Women Who Game Have Always Been, But Society Conveniently Forgets

It’s a headline you’ve likely seen making the rounds: 45% of gamers are women. Did you hear the good word? Women are no longer relegated to steamy romance novels. We like games, too! 

It’s a sentiment trotted out annually at this point. Women are gamers — the numbers prove it! But here’s the thing. We always have been. Maybe we’ve come out in full force recently. Maybe survey participants have become more comfortable with sharing their love for the hobby. But that doesn’t change the fact that we’ve always been gamers. 

So why does society still treat us like its most novel (and disposable) demographic? Why is it so difficult to accept that we exist and have for years? 

To enjoy gaming as a woman is to practically invite abuse in some form or fashion, be it casual sexism or out-and-out misogyny. We play too many casual games to be hardcore. We’re too hardcore to be attractive. Attractive women don’t play games, after all, because they’re too busy being hot. If we dare to express an opinion online about a game’s quality, we invite the “actually…” crowd, or at worst, death threats. If we break into the video game industry, we rarely see the same pay as male colleagues. 

It’s not like we’re difficult to find. Anyone with a computer can find a woman charging into her favorite first-person shooter on streaming platform Twitch in minutes. Social media is regularly ablaze with sentiments about the latest game announcements or proclamations of love for characters from women around the world. We aren’t, as so many believe, diamonds in the rough. Look around and you’ll find us. 

In fact, you needn’t look any further than our weird and wonderful city to find us. Louisville is positively teeming with women who, like me, spend hours in front of their TVs, computers or phones shooting down alien dropships or exploring fantasy realms. And the games we love are as diverse as we are. 

“The Last of Us” part 1

From the dark, post-apocalyptic adventure “The Last of Us” to the dating sim-crossed-with-tactical-RPG “Fire Emblem: Three Houses,” Louisville’s women can’t get enough of gaming. 

“I really, really love the relationship between Joel and Ellie in ‘The Last of Us,’” said Katie Sims, a dispatcher and lifelong gamer who reached out on Facebook. She shared thoughts on her time with the PlayStation 4 exclusive, reminiscing on her immediate connection to the title. “It’s like finding family in the worst of situations. They have a bond stronger than blood.” 

“‘Fire Emblem: Three Houses’ has a long and challenging story, and I play it when I have some downtime,” said Ashley Binder, a pet groomer who excitedly shared her thoughts via Twitter. The self-proclaimed ‘Three Houses’ superfan always makes time to run around Garreg Mach and chat with students before heading into battle. “I can always get a battle or two in or turn off my Switch and go when I have to take a break.”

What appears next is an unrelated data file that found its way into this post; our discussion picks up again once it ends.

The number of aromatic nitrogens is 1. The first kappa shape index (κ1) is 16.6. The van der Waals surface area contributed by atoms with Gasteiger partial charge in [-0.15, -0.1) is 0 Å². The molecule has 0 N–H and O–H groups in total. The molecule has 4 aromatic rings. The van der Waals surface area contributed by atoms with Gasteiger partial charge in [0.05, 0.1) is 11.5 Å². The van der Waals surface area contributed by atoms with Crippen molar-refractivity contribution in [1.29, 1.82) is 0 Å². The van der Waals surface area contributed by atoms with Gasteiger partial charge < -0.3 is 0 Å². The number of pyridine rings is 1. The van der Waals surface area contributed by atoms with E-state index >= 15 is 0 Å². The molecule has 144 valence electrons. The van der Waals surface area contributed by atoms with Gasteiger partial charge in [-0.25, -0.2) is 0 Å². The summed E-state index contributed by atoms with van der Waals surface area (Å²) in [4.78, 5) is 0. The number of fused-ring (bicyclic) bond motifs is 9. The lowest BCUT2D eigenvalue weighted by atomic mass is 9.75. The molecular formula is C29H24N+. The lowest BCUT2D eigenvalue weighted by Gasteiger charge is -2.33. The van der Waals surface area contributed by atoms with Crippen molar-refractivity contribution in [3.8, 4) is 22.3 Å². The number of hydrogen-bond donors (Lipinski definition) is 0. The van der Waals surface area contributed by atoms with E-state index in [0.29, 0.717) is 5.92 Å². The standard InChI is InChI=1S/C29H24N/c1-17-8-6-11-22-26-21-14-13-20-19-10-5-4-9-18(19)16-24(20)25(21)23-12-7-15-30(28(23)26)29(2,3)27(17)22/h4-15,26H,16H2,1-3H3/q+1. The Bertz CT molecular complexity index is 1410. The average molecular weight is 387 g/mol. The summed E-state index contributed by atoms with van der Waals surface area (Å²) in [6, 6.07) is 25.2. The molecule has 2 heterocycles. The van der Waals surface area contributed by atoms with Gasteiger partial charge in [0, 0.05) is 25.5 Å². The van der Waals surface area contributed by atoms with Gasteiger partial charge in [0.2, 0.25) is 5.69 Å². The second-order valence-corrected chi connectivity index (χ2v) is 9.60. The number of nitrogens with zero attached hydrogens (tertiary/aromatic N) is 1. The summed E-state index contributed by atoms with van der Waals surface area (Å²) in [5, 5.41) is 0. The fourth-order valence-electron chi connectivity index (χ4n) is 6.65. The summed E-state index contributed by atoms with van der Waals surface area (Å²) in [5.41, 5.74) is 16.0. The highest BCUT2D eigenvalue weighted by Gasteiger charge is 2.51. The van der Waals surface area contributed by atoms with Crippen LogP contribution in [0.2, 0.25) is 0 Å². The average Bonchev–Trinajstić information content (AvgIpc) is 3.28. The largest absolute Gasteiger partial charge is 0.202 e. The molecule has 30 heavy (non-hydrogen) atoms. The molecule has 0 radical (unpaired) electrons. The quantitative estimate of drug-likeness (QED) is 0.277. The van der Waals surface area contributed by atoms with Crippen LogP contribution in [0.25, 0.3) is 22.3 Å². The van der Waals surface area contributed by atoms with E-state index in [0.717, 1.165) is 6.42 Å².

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“I can’t stop playing Fortnite,” laughed office worker Samantha Marquess, adding that her son got her into playing regularly while in lockdown during the pandemic. During our brief phone chat she confided that she doesn’t have any intention of going pro, but finds excitement in the grind: “I don’t really care if I’m good at it. I just jump right back in and see how long I can last.”

It only took a casual glance through my immediate network to find women around me willing to share their experiences with gaming. I’m willing to bet that if anyone took the time to do the same and really got to know us instead of assuming, things might stand to be a bit different. 

Games and the stories they tell don’t need to change. I welcome both beautiful warriors in miniskirts and himbo beefcakes in armor. Gory horror and cutesy party games are equally exciting. There are more diverse and inclusive adventures to join than ever, and for that I’m grateful.

But the way the world views women who love gaming does. There’s no need for special
treatment, but some common courtesy from the industry and community that claims to celebrate us every year would be a good start. 

Like a round of “Overwatch” where we aren’t told to take our own lives while using voice chat. 

A retail employee who doesn’t assume the new “Call of Duty” we’re buying is for a significant other. 

It’s time to stop the cycle of “learning” that women who love games exist, engaging in performative behaviors to “celebrate” us, and then leaving us out in the cold when it’s time to step up and engage with us beyond the bare minimum of engagement. 

Women game. It isn’t news. It never has been. But maybe one day the way society views us when we pick up a controller and get down to business will.

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